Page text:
3. I haven’t struggled with the thought of God TAKING my child; rather, before Jason died, my fervent prayers night after night after night (I’d wake up at 3 a.m. most nights, go downstairs and pray and pray) were for God to PROTECT my kids – from harm, from being led astray, for their friendships, for their future spouses. I truly believed that the fervent, effectual prayers availed much in the kingdom of God and for my family. But, then He didn’t protect Jason from a drunk driver going twice the speed limit. That and many other things we have walked through have led to many questions to which I have no answers.

    Liked by 2 people

  4. I agree. but I do not agree that everyone who died will be redeemed. those who believe in God will. my Lydia didnt believe in God. that is my unbearable pain. I will never see her again. I cant wait until the day I get to die to be out of this pain

    Liked by 2 people

    1. I’m so sorry that you carry that additional burden. You are right-those who refuse God’s free gift of salvation through His Son, Jesus are not redeemed. I don’t know the circumstances of your daughter’s death but I do know that even a last breath can be used to receive that gift. I pray it was so for her. ❤️

      Liked by 1 person

    2. We can’t make ourselves believe what we “should,” other than to lie to ourselves. Her experience led her, and she was honest. I hope you are surprised.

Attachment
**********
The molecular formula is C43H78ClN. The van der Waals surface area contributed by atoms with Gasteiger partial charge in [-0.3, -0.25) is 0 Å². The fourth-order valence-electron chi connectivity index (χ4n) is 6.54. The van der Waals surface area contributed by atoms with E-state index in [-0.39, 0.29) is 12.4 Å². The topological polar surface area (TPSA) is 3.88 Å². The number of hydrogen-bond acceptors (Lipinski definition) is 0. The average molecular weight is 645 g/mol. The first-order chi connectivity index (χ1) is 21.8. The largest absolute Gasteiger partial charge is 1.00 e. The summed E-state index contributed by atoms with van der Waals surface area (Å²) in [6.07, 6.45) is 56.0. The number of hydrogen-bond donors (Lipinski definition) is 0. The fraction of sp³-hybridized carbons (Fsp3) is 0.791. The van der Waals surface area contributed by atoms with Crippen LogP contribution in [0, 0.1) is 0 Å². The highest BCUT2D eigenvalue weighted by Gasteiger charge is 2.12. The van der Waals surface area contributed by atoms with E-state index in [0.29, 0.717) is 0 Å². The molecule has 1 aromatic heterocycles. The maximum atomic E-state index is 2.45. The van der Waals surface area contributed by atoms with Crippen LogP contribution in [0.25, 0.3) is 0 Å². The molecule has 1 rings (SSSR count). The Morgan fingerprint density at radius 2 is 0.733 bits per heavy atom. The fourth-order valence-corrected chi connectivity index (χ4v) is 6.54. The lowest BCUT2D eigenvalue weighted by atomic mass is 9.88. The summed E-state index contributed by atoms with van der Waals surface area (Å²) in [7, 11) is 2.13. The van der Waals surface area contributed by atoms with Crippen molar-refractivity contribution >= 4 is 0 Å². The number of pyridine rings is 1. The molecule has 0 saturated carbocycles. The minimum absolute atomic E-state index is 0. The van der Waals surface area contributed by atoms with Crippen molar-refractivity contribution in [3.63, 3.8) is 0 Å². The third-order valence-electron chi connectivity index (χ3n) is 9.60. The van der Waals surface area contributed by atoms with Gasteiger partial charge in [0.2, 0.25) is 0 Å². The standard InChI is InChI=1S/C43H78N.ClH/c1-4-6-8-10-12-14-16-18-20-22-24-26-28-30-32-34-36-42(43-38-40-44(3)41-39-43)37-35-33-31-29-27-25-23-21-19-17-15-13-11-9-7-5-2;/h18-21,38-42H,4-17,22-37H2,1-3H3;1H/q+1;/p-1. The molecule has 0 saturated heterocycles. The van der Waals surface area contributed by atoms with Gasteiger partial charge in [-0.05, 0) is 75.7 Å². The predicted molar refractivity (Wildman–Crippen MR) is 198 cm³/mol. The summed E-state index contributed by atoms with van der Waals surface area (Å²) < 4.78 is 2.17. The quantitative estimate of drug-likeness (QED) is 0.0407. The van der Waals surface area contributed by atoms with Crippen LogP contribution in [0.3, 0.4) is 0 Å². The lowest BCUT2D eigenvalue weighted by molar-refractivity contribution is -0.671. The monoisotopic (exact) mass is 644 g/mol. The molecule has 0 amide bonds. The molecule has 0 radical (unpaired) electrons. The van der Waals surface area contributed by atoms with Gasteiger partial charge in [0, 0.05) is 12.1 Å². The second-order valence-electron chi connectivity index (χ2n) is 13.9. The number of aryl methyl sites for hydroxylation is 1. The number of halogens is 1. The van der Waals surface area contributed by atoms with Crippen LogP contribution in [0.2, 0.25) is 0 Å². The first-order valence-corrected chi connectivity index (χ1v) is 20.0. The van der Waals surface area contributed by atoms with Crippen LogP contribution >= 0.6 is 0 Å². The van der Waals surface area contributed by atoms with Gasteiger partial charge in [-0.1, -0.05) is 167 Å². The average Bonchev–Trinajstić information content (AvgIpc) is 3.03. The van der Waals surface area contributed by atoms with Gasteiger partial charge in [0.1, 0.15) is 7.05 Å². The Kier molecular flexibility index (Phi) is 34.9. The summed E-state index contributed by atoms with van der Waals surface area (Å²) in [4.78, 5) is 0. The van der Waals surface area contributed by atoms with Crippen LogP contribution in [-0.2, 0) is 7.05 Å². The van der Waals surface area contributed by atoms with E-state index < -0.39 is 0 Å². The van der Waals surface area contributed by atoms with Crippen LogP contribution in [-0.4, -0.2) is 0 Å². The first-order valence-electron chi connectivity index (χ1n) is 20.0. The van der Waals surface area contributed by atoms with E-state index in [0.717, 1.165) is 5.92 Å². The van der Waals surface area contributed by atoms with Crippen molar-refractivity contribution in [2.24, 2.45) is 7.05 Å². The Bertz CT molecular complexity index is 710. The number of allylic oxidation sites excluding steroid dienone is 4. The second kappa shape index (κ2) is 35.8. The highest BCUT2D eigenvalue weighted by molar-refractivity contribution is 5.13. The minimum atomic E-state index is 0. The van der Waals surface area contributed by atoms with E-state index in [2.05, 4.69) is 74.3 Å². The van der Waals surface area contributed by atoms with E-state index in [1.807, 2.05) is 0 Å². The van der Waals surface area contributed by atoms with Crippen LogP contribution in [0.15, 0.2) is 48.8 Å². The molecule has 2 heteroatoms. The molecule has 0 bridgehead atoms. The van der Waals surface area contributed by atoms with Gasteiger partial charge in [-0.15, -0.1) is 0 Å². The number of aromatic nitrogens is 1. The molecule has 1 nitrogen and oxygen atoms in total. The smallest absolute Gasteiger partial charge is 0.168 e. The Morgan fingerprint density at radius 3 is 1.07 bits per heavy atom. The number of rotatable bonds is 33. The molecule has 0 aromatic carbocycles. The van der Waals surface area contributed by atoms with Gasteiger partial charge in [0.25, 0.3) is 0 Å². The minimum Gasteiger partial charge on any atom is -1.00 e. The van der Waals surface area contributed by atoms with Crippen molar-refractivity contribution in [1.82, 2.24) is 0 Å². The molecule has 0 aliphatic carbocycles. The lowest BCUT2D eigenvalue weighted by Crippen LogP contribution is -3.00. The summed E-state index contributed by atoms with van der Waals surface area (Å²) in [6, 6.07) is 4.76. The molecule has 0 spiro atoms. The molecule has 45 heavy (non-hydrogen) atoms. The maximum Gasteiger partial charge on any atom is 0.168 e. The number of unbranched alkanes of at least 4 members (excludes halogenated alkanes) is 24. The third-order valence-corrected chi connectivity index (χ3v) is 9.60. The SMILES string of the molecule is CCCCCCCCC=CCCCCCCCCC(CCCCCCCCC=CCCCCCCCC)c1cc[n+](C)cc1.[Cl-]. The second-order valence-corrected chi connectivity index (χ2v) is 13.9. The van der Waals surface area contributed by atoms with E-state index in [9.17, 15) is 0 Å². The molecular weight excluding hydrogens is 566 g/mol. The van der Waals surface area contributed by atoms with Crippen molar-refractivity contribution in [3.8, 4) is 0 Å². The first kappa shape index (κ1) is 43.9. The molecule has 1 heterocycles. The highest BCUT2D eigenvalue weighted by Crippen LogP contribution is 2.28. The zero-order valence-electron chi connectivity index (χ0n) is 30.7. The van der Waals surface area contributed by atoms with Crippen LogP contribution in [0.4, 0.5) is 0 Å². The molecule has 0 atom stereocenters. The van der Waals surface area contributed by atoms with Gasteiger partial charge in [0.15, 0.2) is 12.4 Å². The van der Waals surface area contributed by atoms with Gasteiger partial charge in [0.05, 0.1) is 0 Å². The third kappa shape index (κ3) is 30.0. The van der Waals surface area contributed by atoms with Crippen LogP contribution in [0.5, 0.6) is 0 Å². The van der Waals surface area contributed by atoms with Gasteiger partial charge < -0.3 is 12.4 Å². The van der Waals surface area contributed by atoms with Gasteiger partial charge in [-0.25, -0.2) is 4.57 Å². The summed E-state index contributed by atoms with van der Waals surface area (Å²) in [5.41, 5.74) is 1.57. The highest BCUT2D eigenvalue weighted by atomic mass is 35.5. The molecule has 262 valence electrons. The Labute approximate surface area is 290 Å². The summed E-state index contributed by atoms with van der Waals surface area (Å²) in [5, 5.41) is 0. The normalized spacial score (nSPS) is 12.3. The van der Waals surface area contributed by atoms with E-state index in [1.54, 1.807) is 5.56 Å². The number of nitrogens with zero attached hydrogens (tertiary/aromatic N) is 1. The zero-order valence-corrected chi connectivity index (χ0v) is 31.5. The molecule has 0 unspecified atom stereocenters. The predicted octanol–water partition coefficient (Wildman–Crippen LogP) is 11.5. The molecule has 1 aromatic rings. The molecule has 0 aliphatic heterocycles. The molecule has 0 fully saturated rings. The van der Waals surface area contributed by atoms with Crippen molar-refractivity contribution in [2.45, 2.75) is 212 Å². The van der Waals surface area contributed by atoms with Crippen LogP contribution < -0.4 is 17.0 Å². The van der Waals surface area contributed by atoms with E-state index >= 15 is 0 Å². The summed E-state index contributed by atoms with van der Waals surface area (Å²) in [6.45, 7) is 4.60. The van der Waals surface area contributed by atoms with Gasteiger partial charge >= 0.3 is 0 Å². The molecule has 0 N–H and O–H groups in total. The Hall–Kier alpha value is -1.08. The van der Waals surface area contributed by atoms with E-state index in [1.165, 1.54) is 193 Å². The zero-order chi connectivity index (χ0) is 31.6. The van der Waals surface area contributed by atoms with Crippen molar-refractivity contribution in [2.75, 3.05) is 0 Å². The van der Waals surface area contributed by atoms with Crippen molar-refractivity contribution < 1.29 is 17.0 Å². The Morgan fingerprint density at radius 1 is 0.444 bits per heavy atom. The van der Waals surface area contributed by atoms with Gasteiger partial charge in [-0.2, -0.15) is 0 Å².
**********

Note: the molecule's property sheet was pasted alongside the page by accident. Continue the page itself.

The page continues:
5. My son’s life choices were not good, but he was a truly good person. If it had to happen, it happened the way I would have wanted, which is the way God planned, so, for that, I am thankful. I know my son was tempted by Satan, but I also know that God, in His Divine Mercy, stepped in and saved my son so the devil (demon) could tempt him no more. My son was (IS !) saved. Thank you, Father, Son, and Holy Spirit. I will see you again, my truest and deepest love. Melanie, your writings are a God-send.

    Liked by 1 person

  6. Thank you, Melanie, for your blog. I just recently found it on Facebook. I am so sorry for your loss of your precious son, Dominic. God has used you and your words, wisdom, experience, faith, and transparency to minister to my heart.

    God took our almost 21 year old son, Jared, to heaven very unexpectedly after a brief illness 22 months ago. I am comforted and blessed that God allows other faith-filled mothers like you to walk along beside me on this indescribably painful journey we would have never signed up for. But I’m confident that God uses our pain and brokenness to grow us and to help comfort and encourage others, as we make a firm decision every single day to trust Him completely that His plans for us and our children in heaven are good, even though so painful right now.

    May the Hope of the Lord and Eternity give you strength & comfort as you miss Dominic on this earth, each and every moment of every single day. Thank you for being a gift in the midst of your own brokenness.

    Liked by 2 people

  7. I wrote a blog sort of like this one but… I believe that Satan took my daughter’s life. God allowed, but Satan took. That’s my final answer.

    Liked by 1 person

  8. I fully agree with this explanation. Thank you for stating it clearly and logically based on scripture. You have blessed many with an explanation that provides truth and peace.

    Liked by 2 people